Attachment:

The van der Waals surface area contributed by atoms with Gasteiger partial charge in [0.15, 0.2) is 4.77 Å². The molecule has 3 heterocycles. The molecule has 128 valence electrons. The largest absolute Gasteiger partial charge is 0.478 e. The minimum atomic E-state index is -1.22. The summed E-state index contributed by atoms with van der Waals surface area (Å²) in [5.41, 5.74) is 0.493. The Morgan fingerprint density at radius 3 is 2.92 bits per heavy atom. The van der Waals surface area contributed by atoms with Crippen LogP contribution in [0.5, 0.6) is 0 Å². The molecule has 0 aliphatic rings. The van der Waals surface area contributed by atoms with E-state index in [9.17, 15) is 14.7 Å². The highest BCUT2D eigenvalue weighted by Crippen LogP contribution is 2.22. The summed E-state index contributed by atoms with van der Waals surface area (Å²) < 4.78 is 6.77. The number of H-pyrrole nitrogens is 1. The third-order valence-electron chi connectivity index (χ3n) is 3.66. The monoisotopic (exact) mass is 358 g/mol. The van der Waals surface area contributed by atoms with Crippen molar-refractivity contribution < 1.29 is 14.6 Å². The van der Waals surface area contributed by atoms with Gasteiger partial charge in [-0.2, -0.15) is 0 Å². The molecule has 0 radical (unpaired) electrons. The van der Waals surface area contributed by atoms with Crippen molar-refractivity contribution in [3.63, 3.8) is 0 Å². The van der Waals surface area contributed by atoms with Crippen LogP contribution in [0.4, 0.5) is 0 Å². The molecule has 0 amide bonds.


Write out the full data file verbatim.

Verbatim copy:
The van der Waals surface area contributed by atoms with Gasteiger partial charge in [0.15, 0.2) is 4.77 Å². The molecule has 3 heterocycles. The molecule has 128 valence electrons. The largest absolute Gasteiger partial charge is 0.478 e. The minimum atomic E-state index is -1.22. The summed E-state index contributed by atoms with van der Waals surface area (Å²) in [5.41, 5.74) is 0.493. The Morgan fingerprint density at radius 3 is 2.92 bits per heavy atom. The van der Waals surface area contributed by atoms with Crippen LogP contribution in [0.5, 0.6) is 0 Å². The molecule has 0 aliphatic rings. The van der Waals surface area contributed by atoms with E-state index in [9.17, 15) is 14.7 Å². The highest BCUT2D eigenvalue weighted by Crippen LogP contribution is 2.22. The summed E-state index contributed by atoms with van der Waals surface area (Å²) < 4.78 is 6.77. The number of H-pyrrole nitrogens is 1. The third-order valence-electron chi connectivity index (χ3n) is 3.66. The monoisotopic (exact) mass is 358 g/mol. The van der Waals surface area contributed by atoms with Crippen molar-refractivity contribution < 1.29 is 14.6 Å². The van der Waals surface area contributed by atoms with Gasteiger partial charge in [-0.2, -0.15) is 0 Å². The molecule has 0 radical (unpaired) electrons. The van der Waals surface area contributed by atoms with Crippen molar-refractivity contribution in [3.63, 3.8) is 0 Å². The van der Waals surface area contributed by atoms with Crippen LogP contribution in [0.4, 0.5) is 0 Å². The molecule has 0 amide bonds.